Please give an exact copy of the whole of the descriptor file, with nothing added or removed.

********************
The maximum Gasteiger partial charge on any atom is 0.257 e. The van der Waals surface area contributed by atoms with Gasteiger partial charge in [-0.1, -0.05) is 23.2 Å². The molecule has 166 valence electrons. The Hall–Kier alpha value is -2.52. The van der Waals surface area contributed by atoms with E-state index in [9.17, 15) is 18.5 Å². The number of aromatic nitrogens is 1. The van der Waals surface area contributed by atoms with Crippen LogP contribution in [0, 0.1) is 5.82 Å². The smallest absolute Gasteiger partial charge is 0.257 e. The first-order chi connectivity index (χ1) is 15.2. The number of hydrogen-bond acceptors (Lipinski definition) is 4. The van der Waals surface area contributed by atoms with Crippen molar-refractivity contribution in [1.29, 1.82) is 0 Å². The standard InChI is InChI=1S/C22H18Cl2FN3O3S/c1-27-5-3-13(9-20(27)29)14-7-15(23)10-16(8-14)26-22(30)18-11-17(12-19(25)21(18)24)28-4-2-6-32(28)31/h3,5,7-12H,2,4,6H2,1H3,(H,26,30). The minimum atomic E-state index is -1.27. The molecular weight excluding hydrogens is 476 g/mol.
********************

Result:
The maximum Gasteiger partial charge on any atom is 0.257 e. The van der Waals surface area contributed by atoms with Gasteiger partial charge in [-0.1, -0.05) is 23.2 Å². The molecule has 166 valence electrons. The Hall–Kier alpha value is -2.52. The van der Waals surface area contributed by atoms with E-state index in [9.17, 15) is 18.5 Å². The number of aromatic nitrogens is 1. The van der Waals surface area contributed by atoms with Crippen LogP contribution in [0, 0.1) is 5.82 Å². The smallest absolute Gasteiger partial charge is 0.257 e. The first-order chi connectivity index (χ1) is 15.2. The number of hydrogen-bond acceptors (Lipinski definition) is 4. The van der Waals surface area contributed by atoms with Crippen molar-refractivity contribution in [1.29, 1.82) is 0 Å². The standard InChI is InChI=1S/C22H18Cl2FN3O3S/c1-27-5-3-13(9-20(27)29)14-7-15(23)10-16(8-14)26-22(30)18-11-17(12-19(25)21(18)24)28-4-2-6-32(28)31/h3,5,7-12H,2,4,6H2,1H3,(H,26,30). The minimum atomic E-state index is -1.27. The molecular weight excluding hydrogens is 476 g/mol.